Gender Lens Investing
GLI applies gender analysis to investments and systems of finance in order to capitalize on the social and economic benefits of empowering women.
Asia, Oceania, South America
Location: Ghana, Kenya, Sri Lanka, and Vietnam
Organization: World University Service of Canada
About the Wise Practice
Pioneered by the Criterion Institute, a think tank based in the United States, and taken up and adapted by an increasing variety of actors over the past decade, Gender Lens Investing (GLI) is defined as “the incorporation of a gender analysis into the practice of investments and the systems of finance. This includes how value is assigned, how relationships are structured, and how processes work.” GLI is still a relatively new concept. According to the Criterion Institute, there are three basic ways that an investment can impact gender: 1) access to capital; 2) workplace equity; 3) products and services that benefit women and girls. Applying GLI in context requires navigating several complex, interconnected dimensions; gender influences the structure of a society, and investors need to work within and understand these structures, even while they may be actively seeking to change them.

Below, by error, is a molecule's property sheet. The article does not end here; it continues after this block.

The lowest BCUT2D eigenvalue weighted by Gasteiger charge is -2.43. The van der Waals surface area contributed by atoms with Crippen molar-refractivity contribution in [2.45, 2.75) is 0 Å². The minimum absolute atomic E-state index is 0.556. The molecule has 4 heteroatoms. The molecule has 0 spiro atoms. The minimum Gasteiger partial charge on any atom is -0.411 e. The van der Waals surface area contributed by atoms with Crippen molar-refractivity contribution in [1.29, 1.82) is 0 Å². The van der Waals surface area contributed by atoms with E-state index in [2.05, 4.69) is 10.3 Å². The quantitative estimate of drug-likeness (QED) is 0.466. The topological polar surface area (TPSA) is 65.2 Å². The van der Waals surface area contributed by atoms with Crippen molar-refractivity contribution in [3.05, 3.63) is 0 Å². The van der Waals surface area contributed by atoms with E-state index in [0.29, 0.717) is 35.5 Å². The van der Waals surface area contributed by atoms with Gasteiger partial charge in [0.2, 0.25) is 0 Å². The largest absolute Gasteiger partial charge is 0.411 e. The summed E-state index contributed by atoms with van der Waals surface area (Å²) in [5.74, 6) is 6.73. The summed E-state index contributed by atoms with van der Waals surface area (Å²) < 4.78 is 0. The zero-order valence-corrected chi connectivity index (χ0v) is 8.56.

Goal 4: Undertake reforms to give women equal rights to economic resources (SDG 5.a; CEDAW article 13).
There remains a desire to more fully understand the potential impact of GLI. A project collecting data from a broad sub set of actors, not only GLI-aware organizations, but also general entrepreneurial support funds, incubators, and accelerators, could continue to build the case for GLI and provide an understanding of the wide range of outcomes that are possible when gender is brought to bear on investment. This could involve a combination of: context-specific workshops on gender and finance; collecting and providing gender-disaggregated data at the national level; sharing best practices through publications or events; and building the case for GLI through case studies to demonstrate the effectiveness of specific programs.
Monitoring and evaluation systems could be harnessed to provide data and make use of participatory processes to more fully understand the value of GLI to local stakeholders.
Resources and More Information